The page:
• Absorbent material sufficient to have a rated capacity of one gallon of liquid for every cubic foot of infectious medical waste that is normally managed in the area for which the kit is provided or of ten (10) gallons, whichever is less;
  • one gallon of hospital grade disinfectant in a sprayer;
  • enough red plastic bags to enclose 150% of the maximum quantity stored or transported.
  • two (2) new sets of overalls, gloves, boots, caps, and devices to protect the eyes and respiratory tract, and tape for sealing wrists and ankles.
  • an adequate first aid kit; and
  • one hundred (100) yards of boundary marking tape.

Immediately following a spill of infectious medical waste or its discovery, all individuals present must leave the area until any aerosol settles. The cleanup crew must implement the following procedures for cleaning up a spill:

  • put on cleanup outfits;
  • secure the spill area from entry by unauthorized persons;
  • spray all broken containers of infectious medical waste with disinfectant;
  • place broken containers and spillage in the packing bags in the kit;
  • disinfect and take other steps necessary to clean up the area;
  • clean and disinfect non-disposable items and clothing;
  • remove cleanup outfits and place disposable items in a cleanup bag; and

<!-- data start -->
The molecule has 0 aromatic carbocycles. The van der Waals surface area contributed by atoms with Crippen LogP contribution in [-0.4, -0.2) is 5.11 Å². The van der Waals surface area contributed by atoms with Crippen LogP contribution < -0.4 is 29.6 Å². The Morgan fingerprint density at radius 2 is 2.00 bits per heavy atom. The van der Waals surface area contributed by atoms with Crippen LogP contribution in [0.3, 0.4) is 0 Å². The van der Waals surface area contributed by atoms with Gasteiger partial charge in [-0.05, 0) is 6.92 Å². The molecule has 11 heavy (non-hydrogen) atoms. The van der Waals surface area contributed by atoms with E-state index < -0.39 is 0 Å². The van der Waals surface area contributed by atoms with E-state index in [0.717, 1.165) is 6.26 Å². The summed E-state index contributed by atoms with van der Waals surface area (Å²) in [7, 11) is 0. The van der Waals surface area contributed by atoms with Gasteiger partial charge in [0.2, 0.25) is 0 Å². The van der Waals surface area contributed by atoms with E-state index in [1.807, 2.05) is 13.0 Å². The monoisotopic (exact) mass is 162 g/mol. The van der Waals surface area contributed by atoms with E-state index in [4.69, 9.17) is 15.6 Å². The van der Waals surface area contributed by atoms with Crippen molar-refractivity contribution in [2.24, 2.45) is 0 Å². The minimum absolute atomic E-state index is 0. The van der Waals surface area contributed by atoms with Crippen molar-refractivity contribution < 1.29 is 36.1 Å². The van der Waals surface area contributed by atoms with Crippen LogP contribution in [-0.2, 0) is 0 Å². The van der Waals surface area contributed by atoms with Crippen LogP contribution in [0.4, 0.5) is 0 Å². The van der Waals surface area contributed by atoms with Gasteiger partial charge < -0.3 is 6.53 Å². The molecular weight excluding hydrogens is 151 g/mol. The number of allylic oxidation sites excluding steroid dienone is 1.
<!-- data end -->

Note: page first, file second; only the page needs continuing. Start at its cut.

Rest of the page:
• take prompt steps to initiate procedures for the replenishment of the containment and cleanup kit.

When a spill involves a single container of infectious medical waste with a weight of less than fifty (50) lbs. and a volume of spilled liquid of less than one (1) quart, the individual responsible for the cleanup may elect to use dress and procedures other than those described above. Any proposed alternate procedures for small quantity spills must be specified in the infectious medical waste management plan and must provide protection to the health of workers and the public equivalent to that provided by the regulations.

Training Requirements

Employers must provide training to employees involved with packaging, labeling, storage, or treatment of infectious medical waste.

Recordkeeping and Reporting

All pertinent records required by the Infectious Medical Waste rules must be retained for a period of not less than three (3) years. The period of retention extends automatically during the course of any unresolved enforcement action regarding the regulated activity.

All records must be made available for inspection and or duplication by the Department of Health and Human Resources upon request.

All generators, except small quantity generators and those listed in Section 2 of this rule, commercial storage and transfer facilities and treatment facilities must submit an annual report annually covering the preceding calendar year to the Health Department by January 20th.

Treatment and Disposal of Infectious Medical Waste